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The Minister of State, Department of Social Security (Mr. Jeff Rooker): We set out our proposals for how pension credit will work in the consultation paper published on 9 November. That has been made widely available and is free of charge. At the latest date, we had issued more than 4,000 papers. The website has been available since the date of publication.
Mr. McFall: Does my right hon. Friend agree that the shame and scandal of the pension industry is that, far from being rewarded to date, those on occupational pensions and those with savings have been penalised for their thrift and prudence? Does he agree also that the consultation document changes the pension landscape for the first time? Will he reassure the many millions of pensioners that something will now be done for those who had the foresight to save for their retirement? Will he ensure that once he has studied the consultation document proposals they will be made available to everyone so that everyone can claim what is his or her right?
The flowers on the Opposition Benches sometimes wilt--I know that you do not like us criticising them,Mr. Speaker--and their policies change every week. The pension credit system will be universally successful and will be seen to benefit more than half the pensioner population.
Mr. Paul Burstow (Sutton and Cheam): The Minister talks of the beneficiaries of the policy, but does he not accept that, as a consequence of the implementation of the pension credit, more than half of this country's pensioners will be forced on to means-tested benefits? That is a direct consequence of the Government's commitment to targeting, rather than investing in the universal basic state pension. Our policy is clear. Why do the Government not accept that their policy consigns pensioners to a future in which the basic state pension will wither away?
Mr. Rooker: If that is a signal that the Liberal Democrats oppose the pension credit, which will directly benefit 5.5 million pensioners, it is fine to have that on record. One cannot equate the language of the means test with the proposed pension credit. It is not a weekly means test; it is not an annual means test; it is not even a bi-annual means test. Pensioners will be examined on their circumstances at the age of 65, and again at the age of 75. If anything changes in the meantime, they will not have to report it. If they want to make an extra claim, that will be fine. Once they are over the age of 75, there will be no further examinations. To equate that with what has happened since the early 1930s and 1940s and the language of the means test, when over 50 per cent. of pensioners will benefit, is a travesty of the proposal.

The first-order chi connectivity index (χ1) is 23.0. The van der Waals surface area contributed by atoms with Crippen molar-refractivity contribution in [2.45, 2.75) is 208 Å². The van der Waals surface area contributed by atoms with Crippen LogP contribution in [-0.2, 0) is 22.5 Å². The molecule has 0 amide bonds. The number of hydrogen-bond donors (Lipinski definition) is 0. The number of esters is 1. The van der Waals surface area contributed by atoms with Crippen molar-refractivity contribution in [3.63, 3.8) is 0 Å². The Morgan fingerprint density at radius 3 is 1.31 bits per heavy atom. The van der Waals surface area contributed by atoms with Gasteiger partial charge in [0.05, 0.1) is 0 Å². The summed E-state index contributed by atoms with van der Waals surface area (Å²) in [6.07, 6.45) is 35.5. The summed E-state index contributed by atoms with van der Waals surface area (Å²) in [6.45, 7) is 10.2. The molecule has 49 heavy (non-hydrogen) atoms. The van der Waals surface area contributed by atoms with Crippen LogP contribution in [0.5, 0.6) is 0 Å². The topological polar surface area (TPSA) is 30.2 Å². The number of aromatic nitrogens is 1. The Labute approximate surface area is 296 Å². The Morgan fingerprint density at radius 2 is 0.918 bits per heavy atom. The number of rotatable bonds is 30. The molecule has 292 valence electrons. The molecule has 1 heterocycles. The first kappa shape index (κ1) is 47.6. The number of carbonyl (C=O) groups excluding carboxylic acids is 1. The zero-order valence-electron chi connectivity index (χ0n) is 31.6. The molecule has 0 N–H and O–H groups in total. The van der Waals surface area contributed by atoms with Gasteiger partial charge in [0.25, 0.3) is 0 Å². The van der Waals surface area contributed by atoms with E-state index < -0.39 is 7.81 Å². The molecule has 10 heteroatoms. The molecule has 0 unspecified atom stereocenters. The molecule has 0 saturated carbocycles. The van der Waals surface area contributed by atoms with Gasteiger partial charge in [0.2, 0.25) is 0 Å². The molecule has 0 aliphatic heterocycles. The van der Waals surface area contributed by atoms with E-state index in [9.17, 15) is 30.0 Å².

Mr. David Willetts (Havant): Is the Minister aware that the Institute of Fiscal Studies said that the abolition of capital rules and the new pension credit could leave some pensioners "worse off"? Will he give the House and pensioners an assurance that no pensioner will lose out as a result of the changes in 2003?
Mr. Rooker: The thrust of the IFS's report supported the pension credit, which will make the biggest single contribution to pensioner incomes under any Government since the start of the welfare state. Of course, we made it plain in the consultation paper that the final shape is not clear; that was the reason for consulting. The plan is not that people will lose out. The fact is that in April the relaxation of the capital rules--which were frozen for years under the previous Government--will be of substantial benefit to 160,000 to 200,000 pensioners. Our
Mr. Willetts: It is appalling that the Minister cannot give a simple assurance to pensioners that the changes in 2003 guarantee that no pensioner will be worse off. There is no point in his talking about a change in the capital rules now; we want that simple assurance. If he cannot give it, pensioners will have been warned that his changes in 2003 could mean that some with modest savings will lose out.